Putting it out there first up, I am not an Uma Thurman fan. Sure, she kicked butt in "Kill Bill" but I just don't think she's an attractive woman. And in this movie, she plays a Swedish stage actress who comically towers head-and-shoulders above the delightful Matthew Broderick. And she can sing, I suppose, so I'm not knocking that. But she's awfully tall and awfully thin, and it just kills me. But it is Nathan Lane and Will Farrell who steal the show, as far as I'm concerned. The film was really good, and so funny. I'm sure that if I saw it onstage I would have found the whole experience hysterical.
What I enjoyed most about the film was the guy sitting next to me. Every time Will Farrell came on the screen, the guy started to laugh...and laugh. I don't think he actually heard any of Will's lines - he was cracking up at the mere sight of him. Now THAT's entertainment!
Emerging from the cinema just after 9pm, I beheld another visual treat. Michigan Avenue is aglow with Christmas lights. My parents's outdoor entertaining area back home is resplendent with some 600+ fairy lights, which I thought was a lot. And so did my Dad, since he hammered them all in! But Michigan Avenue just goes above and beyond the Yuletide call of duty. Every size, style, and coloured light you can think of twinkles and sparkles the length of the Magnificent Mile. It is simply spectacular. Is it wrong that my first though was, why doesn't anyone try and steal these things?.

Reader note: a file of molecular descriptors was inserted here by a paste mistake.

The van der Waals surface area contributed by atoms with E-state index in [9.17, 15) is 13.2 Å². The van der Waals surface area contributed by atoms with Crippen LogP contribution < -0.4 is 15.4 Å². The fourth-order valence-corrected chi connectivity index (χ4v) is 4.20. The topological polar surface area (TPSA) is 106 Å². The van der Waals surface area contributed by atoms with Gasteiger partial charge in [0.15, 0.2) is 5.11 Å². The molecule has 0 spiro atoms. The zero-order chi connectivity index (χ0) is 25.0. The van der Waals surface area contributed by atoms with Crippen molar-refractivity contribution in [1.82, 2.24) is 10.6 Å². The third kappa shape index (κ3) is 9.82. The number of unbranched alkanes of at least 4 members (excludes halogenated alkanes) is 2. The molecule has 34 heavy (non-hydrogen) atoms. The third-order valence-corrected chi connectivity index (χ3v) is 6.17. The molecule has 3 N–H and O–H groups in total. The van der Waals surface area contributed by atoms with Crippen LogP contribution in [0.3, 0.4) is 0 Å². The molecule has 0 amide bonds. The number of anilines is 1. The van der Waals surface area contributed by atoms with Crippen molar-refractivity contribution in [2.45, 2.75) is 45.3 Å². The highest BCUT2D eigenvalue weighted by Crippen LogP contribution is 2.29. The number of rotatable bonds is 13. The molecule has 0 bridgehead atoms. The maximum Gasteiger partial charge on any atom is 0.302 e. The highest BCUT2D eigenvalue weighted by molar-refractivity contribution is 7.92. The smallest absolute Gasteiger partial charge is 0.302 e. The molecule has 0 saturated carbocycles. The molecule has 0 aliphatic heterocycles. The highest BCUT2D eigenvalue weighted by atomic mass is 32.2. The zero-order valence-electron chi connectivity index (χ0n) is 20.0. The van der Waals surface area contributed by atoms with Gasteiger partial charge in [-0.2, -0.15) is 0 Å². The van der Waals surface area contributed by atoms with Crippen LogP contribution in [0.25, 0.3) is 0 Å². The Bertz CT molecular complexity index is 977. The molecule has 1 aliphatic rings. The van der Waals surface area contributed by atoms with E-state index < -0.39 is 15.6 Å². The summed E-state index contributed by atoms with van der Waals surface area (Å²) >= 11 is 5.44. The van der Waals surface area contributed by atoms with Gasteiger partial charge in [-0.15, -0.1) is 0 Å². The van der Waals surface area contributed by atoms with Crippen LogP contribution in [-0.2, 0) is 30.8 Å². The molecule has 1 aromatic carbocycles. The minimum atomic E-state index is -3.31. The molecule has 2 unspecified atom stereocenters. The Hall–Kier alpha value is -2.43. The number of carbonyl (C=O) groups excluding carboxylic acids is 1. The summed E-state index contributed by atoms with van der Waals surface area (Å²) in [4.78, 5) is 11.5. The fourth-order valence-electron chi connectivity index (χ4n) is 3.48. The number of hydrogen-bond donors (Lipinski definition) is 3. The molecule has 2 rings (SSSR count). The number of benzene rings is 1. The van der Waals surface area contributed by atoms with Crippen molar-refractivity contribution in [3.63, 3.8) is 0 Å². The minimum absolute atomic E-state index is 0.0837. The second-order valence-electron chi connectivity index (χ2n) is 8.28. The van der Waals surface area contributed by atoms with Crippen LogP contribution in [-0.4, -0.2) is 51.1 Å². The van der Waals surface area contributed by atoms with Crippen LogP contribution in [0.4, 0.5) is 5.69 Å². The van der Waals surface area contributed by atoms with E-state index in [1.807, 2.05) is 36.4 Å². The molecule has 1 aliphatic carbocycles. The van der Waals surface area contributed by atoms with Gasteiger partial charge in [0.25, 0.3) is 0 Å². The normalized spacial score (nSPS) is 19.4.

Anyway, I doubt photos will do them justice, but I'm going back Downtown this Saturday night, so I'll slip my camera in my bag and do my best to take good shots.
Lexie came back from Wisconsin last night with a 6ft Christmas tree to go in our sunroom which, at this time of year, is getting no sun at all. But the room is starting to look festive, and will even get its fresh lick of paint this week, which will be splendid.
It's certainly beginning to look a lot like Christmas, and I find myself getting into the Christmas spirit early. There just doesn't seem to be any Bah-Humbuggery around this town, and I really love that.
Monday, November 28, 2005
And here we are.
This morning saw my return to work, from a four-day hiatus to enjoy the quintessential American holiday, Thanksgiving. I'm not sure I can remember everything I did over the weekend (owing to the onset of a cold that is making my head fuzzy) but here goes.